Selma Blair Gives Her First Interview Since MS Diagnosis

"My speech is -- as you'll notice -- I have spasmodic dysphonia right now," the 46-year-old actress tells ABC News' Robin Roberts.

Selma Blair gave her first in-depth interview since revealing her multiple sclerosis diagnosis in October of last year.

After the 46-year-old made her brave red carpet debut with a personalized cane at Sunday's Vanity Fair Oscar Party, ABC News aired an extremely raw sit-down Robin Roberts had with the actress at her home, days before her big night out.

Blair spoke slowly yet positively about her debilitating disease. Her voice quivered and jolted, but she smiled anyway.

"I am doing very well," the actress told Roberts. "I am very happy to see you, being able to just put out what being in the middle of an aggressive form of multiple sclerosis is like. So my speech is -- as you'll notice -- I have spasmodic dysphonia right now."

MS is an unpredictable, often disabling disease of the central nervous system that disrupts the flow of information from the brain to the body, causing problems with vision, balance and muscle control. Spasmodic dysphonia -- a symptom of the chronic disease -- is caused by involuntary movements of one or more muscles of the voice box, otherwise known as the larynx.

"It is interesting to put it out there, to be here, to say, 'This is what my particular case looks like right now,'" she added.

Blair was diagnosed in August of last year, and when she first opened up about her diagnosis in October, she described it as a relief because it gave some clarity to years of symptoms. She speculated that she's likely had MS for 15 years. It was friend and "Saved by the Bell" alum Elizabeth Berkley who recommended Blair see her brother, who was able to provide the diagnosis after seeing lesions on her MRI.

Upon receiving the news, Blair said she cried. "They weren't tears of panic; they were tears of knowing I now had to give in to a body that had loss of control," she explained. "And there was some relief in that because ever since my son was born, I was in an MS flareup and didn't know. And I was giving everything to seem normal. And I was self-medicating when he wasn't with me. I was drinking, I was in pain. I wasn't always drinking, but there were times when I couldn't take it, and I was really struggling with, 'How am I gonna get by in life?'"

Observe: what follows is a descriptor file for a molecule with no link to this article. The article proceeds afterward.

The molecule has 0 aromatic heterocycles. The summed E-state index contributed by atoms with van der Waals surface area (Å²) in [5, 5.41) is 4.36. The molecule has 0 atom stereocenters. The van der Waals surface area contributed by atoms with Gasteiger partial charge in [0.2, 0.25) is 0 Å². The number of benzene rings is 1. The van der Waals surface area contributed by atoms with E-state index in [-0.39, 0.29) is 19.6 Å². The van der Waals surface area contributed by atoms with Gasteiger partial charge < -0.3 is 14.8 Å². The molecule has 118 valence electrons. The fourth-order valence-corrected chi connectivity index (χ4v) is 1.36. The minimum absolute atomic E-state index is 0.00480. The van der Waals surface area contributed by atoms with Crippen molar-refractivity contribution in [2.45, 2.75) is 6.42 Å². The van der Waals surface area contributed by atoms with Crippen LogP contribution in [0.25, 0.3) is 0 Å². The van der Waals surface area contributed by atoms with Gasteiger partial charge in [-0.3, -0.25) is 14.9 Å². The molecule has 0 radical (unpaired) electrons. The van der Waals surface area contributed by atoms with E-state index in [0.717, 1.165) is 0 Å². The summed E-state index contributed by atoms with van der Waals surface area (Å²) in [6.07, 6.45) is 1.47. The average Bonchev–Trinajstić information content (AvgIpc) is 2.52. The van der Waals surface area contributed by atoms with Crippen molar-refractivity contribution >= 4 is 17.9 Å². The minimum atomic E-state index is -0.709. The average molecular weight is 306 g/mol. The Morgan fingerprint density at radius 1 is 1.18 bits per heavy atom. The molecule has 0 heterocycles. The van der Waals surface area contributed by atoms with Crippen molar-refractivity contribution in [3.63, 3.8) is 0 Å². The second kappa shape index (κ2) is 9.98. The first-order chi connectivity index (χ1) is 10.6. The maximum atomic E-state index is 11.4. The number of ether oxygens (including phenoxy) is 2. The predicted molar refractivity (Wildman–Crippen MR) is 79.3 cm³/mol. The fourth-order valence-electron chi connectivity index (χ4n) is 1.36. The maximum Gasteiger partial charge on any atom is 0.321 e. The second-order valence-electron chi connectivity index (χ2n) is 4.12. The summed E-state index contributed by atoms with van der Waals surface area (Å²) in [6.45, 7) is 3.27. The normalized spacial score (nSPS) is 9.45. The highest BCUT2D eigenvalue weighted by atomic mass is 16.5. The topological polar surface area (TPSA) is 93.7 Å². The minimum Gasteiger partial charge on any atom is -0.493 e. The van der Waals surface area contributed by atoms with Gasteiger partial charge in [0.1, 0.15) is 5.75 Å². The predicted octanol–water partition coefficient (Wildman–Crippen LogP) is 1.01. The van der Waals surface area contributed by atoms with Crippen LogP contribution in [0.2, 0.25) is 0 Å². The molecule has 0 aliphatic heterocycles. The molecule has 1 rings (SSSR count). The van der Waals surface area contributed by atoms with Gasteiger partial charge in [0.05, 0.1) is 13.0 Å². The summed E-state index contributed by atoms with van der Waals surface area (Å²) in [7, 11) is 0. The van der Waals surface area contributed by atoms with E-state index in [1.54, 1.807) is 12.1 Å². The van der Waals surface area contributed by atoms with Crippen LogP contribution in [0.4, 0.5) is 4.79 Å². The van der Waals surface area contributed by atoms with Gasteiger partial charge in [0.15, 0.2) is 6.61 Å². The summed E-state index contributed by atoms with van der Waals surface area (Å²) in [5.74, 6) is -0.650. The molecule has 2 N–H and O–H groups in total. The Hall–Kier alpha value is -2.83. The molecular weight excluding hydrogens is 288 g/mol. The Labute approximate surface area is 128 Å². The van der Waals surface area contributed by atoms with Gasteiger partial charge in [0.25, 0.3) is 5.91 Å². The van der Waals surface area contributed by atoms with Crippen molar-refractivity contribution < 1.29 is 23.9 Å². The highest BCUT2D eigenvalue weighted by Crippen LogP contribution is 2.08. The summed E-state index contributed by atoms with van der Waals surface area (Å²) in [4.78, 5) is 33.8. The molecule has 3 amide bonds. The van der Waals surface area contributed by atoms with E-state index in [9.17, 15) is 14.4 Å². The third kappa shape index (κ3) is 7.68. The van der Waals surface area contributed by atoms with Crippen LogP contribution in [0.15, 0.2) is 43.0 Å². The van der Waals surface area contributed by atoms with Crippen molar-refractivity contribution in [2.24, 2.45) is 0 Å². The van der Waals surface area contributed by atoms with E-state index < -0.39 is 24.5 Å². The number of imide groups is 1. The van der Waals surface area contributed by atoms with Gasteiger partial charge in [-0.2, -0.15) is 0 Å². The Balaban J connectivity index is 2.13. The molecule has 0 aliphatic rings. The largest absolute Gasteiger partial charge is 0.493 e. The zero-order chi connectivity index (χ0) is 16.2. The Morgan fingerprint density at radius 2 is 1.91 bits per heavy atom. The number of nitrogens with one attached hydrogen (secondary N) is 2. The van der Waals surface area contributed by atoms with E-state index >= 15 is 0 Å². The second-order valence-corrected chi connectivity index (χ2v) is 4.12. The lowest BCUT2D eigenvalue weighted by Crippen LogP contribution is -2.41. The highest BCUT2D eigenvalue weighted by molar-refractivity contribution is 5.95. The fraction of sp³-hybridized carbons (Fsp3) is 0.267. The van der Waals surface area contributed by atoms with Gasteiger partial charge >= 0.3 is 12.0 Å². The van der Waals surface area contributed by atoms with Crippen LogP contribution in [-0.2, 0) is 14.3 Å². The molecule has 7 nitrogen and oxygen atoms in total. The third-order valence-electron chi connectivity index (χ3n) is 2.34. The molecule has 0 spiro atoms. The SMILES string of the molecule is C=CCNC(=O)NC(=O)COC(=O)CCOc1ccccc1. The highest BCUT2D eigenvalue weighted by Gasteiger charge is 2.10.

Blair said she was "not taken seriously by doctors" and that her symptoms were brushed off as a result of being an "exhausted," "single mother" with "financial burdens."

"I even got to the point where I said, 'I need to go to work, and I have to stay awake,'" she said. "I dropped my son off at school a mile away, and before I got home, I'd have to pull over and take a nap. And I was ashamed. And I was doing the best I could, and I was a great mother, but it was killing me."

Blair said that's why she "cried with some relief" when she finally got the answers she was looking for, thinking to herself, "Oh, good, I'll be able to do something." She also said it was "not at all" difficult to share the news with her 7-year-old son, Arthur Saint Bleick.

"I always want him to feel safe and never responsible for me, but he had already seen that I was falling and doing things, and I was always laughing," she said. "And he'd imitate me, and I'd be like, 'That's fine, but don't do that out of the house. People will think you're a jerk.' And so I did have to tell him after the MRIs that I have something called multiple sclerosis. And he almost cried and said, 'Will it kill you?' And I said, 'No. I mean, we never know what kills us, Arthur. But this is not the doctor telling me I'm dying.' And he was like, 'Oh, okay.'"

When Roberts asked Blair what gets her through her darkest days, she replied, "I get in bed, and I don't move. You just have to. You can't do it all. It's fine to feel really crappy. And my son gets it, and now I've learned not to feel guilty."

Blair admitted to Roberts she was "a little scared of talking" on camera but that her neurologist told her, "'No, this will bring a lot of awareness because no one has the energy to talk when they're in a flareup.' But I do -- because I love a camera!"

The actress said she also sought out the help of actor Michael J. Fox -- who's lived with Parkinson's disease for almost 30 years -- and said, "I don't know who to tell, but I'm dropping things, I'm doing strange things."

"He really helped me," she said. "Plus, I was like, 'I have Michael J. Fox's email now! Like, I'm pretty cool! I'm cooler than I thought. But really, he gives me hope."

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